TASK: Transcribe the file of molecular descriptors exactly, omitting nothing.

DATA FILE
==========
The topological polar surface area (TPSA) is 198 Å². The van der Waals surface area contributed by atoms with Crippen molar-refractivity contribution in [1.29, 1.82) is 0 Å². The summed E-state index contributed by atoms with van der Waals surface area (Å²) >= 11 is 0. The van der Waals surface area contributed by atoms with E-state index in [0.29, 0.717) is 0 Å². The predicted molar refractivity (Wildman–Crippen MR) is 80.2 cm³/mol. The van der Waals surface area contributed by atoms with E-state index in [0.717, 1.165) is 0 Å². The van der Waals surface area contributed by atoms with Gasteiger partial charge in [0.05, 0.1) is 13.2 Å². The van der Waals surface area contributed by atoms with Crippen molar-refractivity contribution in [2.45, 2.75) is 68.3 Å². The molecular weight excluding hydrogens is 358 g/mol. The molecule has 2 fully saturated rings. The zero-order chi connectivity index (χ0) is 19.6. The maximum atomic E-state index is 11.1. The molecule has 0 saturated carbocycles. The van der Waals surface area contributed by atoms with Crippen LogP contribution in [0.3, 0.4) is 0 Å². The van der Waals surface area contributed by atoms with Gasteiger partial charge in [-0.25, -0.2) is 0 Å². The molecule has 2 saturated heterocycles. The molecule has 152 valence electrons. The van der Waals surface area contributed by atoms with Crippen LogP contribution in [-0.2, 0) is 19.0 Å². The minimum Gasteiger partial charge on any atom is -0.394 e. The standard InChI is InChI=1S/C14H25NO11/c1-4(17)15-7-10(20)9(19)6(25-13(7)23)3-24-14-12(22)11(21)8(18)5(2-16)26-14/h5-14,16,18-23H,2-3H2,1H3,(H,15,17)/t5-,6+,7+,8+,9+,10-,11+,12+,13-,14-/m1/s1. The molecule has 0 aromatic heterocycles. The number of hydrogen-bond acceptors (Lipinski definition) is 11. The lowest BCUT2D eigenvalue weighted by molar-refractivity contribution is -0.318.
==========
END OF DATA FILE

The topological polar surface area (TPSA) is 198 Å². The van der Waals surface area contributed by atoms with Crippen molar-refractivity contribution in [1.29, 1.82) is 0 Å². The summed E-state index contributed by atoms with van der Waals surface area (Å²) >= 11 is 0. The van der Waals surface area contributed by atoms with E-state index in [0.29, 0.717) is 0 Å². The predicted molar refractivity (Wildman–Crippen MR) is 80.2 cm³/mol. The van der Waals surface area contributed by atoms with E-state index in [0.717, 1.165) is 0 Å². The van der Waals surface area contributed by atoms with Gasteiger partial charge in [0.05, 0.1) is 13.2 Å². The van der Waals surface area contributed by atoms with Crippen molar-refractivity contribution in [2.45, 2.75) is 68.3 Å². The molecular weight excluding hydrogens is 358 g/mol. The molecule has 2 fully saturated rings. The zero-order chi connectivity index (χ0) is 19.6. The maximum atomic E-state index is 11.1. The molecule has 0 saturated carbocycles. The van der Waals surface area contributed by atoms with Crippen LogP contribution in [0.3, 0.4) is 0 Å². The van der Waals surface area contributed by atoms with Gasteiger partial charge in [-0.25, -0.2) is 0 Å². The molecule has 2 saturated heterocycles. The molecule has 152 valence electrons. The van der Waals surface area contributed by atoms with Crippen LogP contribution in [-0.2, 0) is 19.0 Å². The minimum Gasteiger partial charge on any atom is -0.394 e. The standard InChI is InChI=1S/C14H25NO11/c1-4(17)15-7-10(20)9(19)6(25-13(7)23)3-24-14-12(22)11(21)8(18)5(2-16)26-14/h5-14,16,18-23H,2-3H2,1H3,(H,15,17)/t5-,6+,7+,8+,9+,10-,11+,12+,13-,14-/m1/s1. The molecule has 0 aromatic heterocycles. The number of hydrogen-bond acceptors (Lipinski definition) is 11. The lowest BCUT2D eigenvalue weighted by molar-refractivity contribution is -0.318.